Any Blocker whose bdpj. falls within the range of +.36 and -.36 is middle of the pack. This range is my zero. It didn’t hurt to have you in the line-up, but then again, it didn’t exactly help to have you in it either.
If a Blocker’s bdpj. is between +.37 and +.99 your presence was felt and you played a part in the success your line ups had while you were on the track. You were assisting in scoring more often than you were being scored on. The opposite applies if you were in the -.37 to -.99 range. You weren’t completely detrimental in the line ups you were in but you’re still not assisting in scoring sufficiently.
Finally, if a Blocker has a +1 or better bdpj., those are the big dogs. When Blockers in this range are on the track, their line ups are scoring, and they’re scoring one more point or more than the other team’s pack. If you win every Jam by one point, you’ll win the bout. Blockers with a +1 or above put their team in a good position to win. On the other hand, if you’re a -1 or lower, you should change your derby name to “Juana E-Z Point” because the line ups you’re in are getting score on more frequently.
And there you have it. I apologize to your brain.
Now lets take a look a real life example from the Championship Bout. I think it will bring everything together if you’re still unclear about something.
When I finished laying out all the numbers, one skater’s numbers made my eyes pop out of my head like a cartoon character. The top Blocker of the night was Venus Vendetta. Let me run you through her numbers.
Venus blocked in 16 Jams during the Championship. When she was on the track, her line ups scored 57 points for her team. As for points against……are you ready for this……11. That’s right. The Scrappers were only able to score 11 points when Venus was on the track. That’s an outstanding balance of scoring, and more importantly, DEFENSE.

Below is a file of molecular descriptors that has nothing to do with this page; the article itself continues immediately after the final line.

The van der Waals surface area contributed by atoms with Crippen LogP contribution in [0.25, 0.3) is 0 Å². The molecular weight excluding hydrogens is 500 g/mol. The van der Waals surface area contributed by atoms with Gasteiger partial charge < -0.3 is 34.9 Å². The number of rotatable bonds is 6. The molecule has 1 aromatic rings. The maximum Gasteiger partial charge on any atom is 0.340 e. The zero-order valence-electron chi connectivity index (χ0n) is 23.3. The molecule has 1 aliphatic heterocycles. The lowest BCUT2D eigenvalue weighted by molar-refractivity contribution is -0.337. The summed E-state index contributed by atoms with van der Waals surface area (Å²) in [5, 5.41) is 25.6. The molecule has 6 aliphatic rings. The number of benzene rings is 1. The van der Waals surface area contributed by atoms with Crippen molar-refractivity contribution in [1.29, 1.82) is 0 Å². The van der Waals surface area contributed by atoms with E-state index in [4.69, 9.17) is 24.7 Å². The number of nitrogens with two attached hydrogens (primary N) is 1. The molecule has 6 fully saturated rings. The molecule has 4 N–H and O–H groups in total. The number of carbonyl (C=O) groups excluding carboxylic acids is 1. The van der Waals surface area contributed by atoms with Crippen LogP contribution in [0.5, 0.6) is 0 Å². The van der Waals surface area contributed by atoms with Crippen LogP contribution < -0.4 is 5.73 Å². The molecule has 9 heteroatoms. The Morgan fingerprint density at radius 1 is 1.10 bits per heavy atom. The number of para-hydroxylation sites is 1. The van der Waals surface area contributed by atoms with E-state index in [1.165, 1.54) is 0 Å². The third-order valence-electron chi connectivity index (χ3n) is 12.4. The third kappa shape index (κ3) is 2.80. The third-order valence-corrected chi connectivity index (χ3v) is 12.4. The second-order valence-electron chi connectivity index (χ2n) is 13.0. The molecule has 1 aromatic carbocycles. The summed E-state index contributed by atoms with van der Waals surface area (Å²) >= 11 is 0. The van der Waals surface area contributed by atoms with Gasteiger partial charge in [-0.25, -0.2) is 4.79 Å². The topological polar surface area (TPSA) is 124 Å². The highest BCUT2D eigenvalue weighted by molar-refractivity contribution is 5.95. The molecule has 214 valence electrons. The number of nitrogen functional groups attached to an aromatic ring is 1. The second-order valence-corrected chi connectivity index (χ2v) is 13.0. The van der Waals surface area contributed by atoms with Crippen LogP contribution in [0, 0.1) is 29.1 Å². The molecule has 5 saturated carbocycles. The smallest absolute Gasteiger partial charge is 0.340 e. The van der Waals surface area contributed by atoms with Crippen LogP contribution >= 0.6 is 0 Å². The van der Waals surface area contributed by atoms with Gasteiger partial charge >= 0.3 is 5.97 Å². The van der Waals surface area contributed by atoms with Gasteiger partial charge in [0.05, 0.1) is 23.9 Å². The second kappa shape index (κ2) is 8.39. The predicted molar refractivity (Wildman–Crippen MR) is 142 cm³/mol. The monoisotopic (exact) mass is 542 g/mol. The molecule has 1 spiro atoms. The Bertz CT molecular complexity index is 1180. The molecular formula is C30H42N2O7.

Her line ups gave up the least amount of points for any full time Blocker. She also had the highest BD with +46. When she was in the blocking line up, her pack netted her team 46 points! She finished with a +2.87 bdpj. Her line ups were scoring almost 3 more points than the opposing blocking line up every jam. UN-REAL!!!
Here are a few finer details about Venus’ Blocking stats. In the first half of the bout, the Scrappers didn’t score a single point when she was in the line up. Her packs completely shut down the Scrappers’ Jammers and their Blockers in the first 24 minutes of the bout. Of the 16 Jams she skated in, the Scrapper were only successful in scoring on her line up in 4 Jams. Only two Jammers were able to score on her (Jenna Talls, who scored 8 points, and Goody Goody Blooddrop, who scored 3). This means half of the Scrappers’ Jamming crew was non-existent when Venus was on the track.
Nice work by the veteran and long-time Coffin Dragger. She had to sit out of regular season bouts because of a dislocated shoulder that decided to make its way out of its socket right before each bout started. Literally. During warm-ups. She rolled back with a vengance in the playoffs and in the Championship. Obviously.
I’m sure you wanna know how all the other Blockers performed. Before I lay it all out I made a distinction among the Blockers and you can see that by the two separate tables I’ve inserted. To be considered a Full Time (FT) Blocker, you have to had Blocked in 8 Jams or more. In order to give a honest gauge of a blockers true ability you must have an adequate sample. An adequate sample gives a more accurate measure of consistency. I used 8 as the starting point because in an average 40 Jam bout that means a Blocker skated in 20 pct. of the bout.
I’ve order them from top bdpj. on down. Ok, I’ll stop talking now. Here are all the numbers:
|Wendy O. Killems||17||44||28||+28||+0.94|
|Mia Pow Wow||6||16||2||+14||+2.33|
|Satan’s Little Helper||3||4||6||-2||-0.67|
|Kat Von Double Ds||14||34||31||+3||+0.21|
|Hot Head Lucy||19||44||45||-1||-0.05|
Good stuff, right?
I won’t say much about it. I’ll let the numbers speak for themselves. I’m just gonna let these marinate in your dome while I play with them a little. Perhaps I’ll have more to say since I have a new toy in these stats. Enjoy, and always remember:
Jammers win Bouts. Blockers win Championships.
Tags: Bad Betty, Border Jumper, Cannibelle Corpse, Craven A. Cadaver, Cruella DeMille, Dezperado, Dolly de Los Muertos, Ferris Bruizer, Frankie Fitz, Ginger Mortis, Hate'cha Face, Hilary Skank, Hot Head Lucy, Kat Von Double-Ds, Kimber Slice, Lex Mosh, Lora Stabs, Mia Pow Wow, Mink Stole, Mizz Nashty, Nurse Ratchet, Pretty Plz, Reese Killersoon, Rowdy Roulette, Satan's Little Helper, Scarlett Knockout, Vanessa Velocity, Venus Vendetta, Wendy O. Killems